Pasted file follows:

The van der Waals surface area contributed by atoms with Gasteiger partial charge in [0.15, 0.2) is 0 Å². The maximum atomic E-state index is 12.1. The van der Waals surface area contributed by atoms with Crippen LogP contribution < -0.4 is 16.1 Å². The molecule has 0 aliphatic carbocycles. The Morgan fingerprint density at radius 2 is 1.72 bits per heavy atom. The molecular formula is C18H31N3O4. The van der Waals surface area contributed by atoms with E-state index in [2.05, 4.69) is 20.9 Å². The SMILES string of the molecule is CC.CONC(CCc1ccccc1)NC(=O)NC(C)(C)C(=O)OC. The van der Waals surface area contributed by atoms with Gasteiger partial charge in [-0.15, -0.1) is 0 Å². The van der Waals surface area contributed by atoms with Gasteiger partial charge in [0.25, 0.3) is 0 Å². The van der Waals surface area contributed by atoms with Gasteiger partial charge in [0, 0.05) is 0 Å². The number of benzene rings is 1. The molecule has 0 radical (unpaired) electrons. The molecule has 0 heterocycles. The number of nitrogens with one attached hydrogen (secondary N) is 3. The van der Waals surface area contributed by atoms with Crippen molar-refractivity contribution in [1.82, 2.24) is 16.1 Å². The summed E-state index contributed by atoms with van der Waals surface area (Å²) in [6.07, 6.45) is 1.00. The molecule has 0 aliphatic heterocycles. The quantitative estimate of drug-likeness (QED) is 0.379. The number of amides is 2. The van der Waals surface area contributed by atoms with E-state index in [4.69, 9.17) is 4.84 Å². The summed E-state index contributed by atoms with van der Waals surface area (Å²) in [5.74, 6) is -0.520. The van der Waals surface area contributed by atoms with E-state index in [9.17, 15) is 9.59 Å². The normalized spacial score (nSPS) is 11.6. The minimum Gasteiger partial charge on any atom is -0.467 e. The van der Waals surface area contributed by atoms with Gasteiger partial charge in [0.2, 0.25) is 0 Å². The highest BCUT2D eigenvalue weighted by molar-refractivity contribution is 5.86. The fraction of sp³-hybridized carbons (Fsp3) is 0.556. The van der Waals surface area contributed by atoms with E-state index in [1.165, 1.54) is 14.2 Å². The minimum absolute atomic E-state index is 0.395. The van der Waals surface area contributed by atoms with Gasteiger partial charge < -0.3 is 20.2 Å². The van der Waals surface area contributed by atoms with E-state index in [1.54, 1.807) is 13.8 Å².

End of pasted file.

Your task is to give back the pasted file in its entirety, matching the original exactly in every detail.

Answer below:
The van der Waals surface area contributed by atoms with Gasteiger partial charge in [0.15, 0.2) is 0 Å². The maximum atomic E-state index is 12.1. The van der Waals surface area contributed by atoms with Crippen LogP contribution < -0.4 is 16.1 Å². The molecule has 0 aliphatic carbocycles. The Morgan fingerprint density at radius 2 is 1.72 bits per heavy atom. The molecular formula is C18H31N3O4. The van der Waals surface area contributed by atoms with E-state index in [2.05, 4.69) is 20.9 Å². The SMILES string of the molecule is CC.CONC(CCc1ccccc1)NC(=O)NC(C)(C)C(=O)OC. The van der Waals surface area contributed by atoms with Gasteiger partial charge in [-0.15, -0.1) is 0 Å². The van der Waals surface area contributed by atoms with Gasteiger partial charge in [0.25, 0.3) is 0 Å². The van der Waals surface area contributed by atoms with Gasteiger partial charge in [0, 0.05) is 0 Å². The number of benzene rings is 1. The molecule has 0 radical (unpaired) electrons. The molecule has 0 heterocycles. The number of nitrogens with one attached hydrogen (secondary N) is 3. The van der Waals surface area contributed by atoms with Crippen molar-refractivity contribution in [1.82, 2.24) is 16.1 Å². The summed E-state index contributed by atoms with van der Waals surface area (Å²) in [6.07, 6.45) is 1.00. The molecule has 0 aliphatic heterocycles. The quantitative estimate of drug-likeness (QED) is 0.379. The number of amides is 2. The van der Waals surface area contributed by atoms with E-state index in [4.69, 9.17) is 4.84 Å². The summed E-state index contributed by atoms with van der Waals surface area (Å²) in [5.74, 6) is -0.520. The van der Waals surface area contributed by atoms with E-state index in [9.17, 15) is 9.59 Å². The normalized spacial score (nSPS) is 11.6. The minimum Gasteiger partial charge on any atom is -0.467 e. The van der Waals surface area contributed by atoms with Gasteiger partial charge in [0.2, 0.25) is 0 Å². The highest BCUT2D eigenvalue weighted by molar-refractivity contribution is 5.86. The fraction of sp³-hybridized carbons (Fsp3) is 0.556. The van der Waals surface area contributed by atoms with E-state index in [1.165, 1.54) is 14.2 Å². The minimum absolute atomic E-state index is 0.395. The van der Waals surface area contributed by atoms with Gasteiger partial charge < -0.3 is 20.2 Å². The van der Waals surface area contributed by atoms with E-state index in [1.54, 1.807) is 13.8 Å².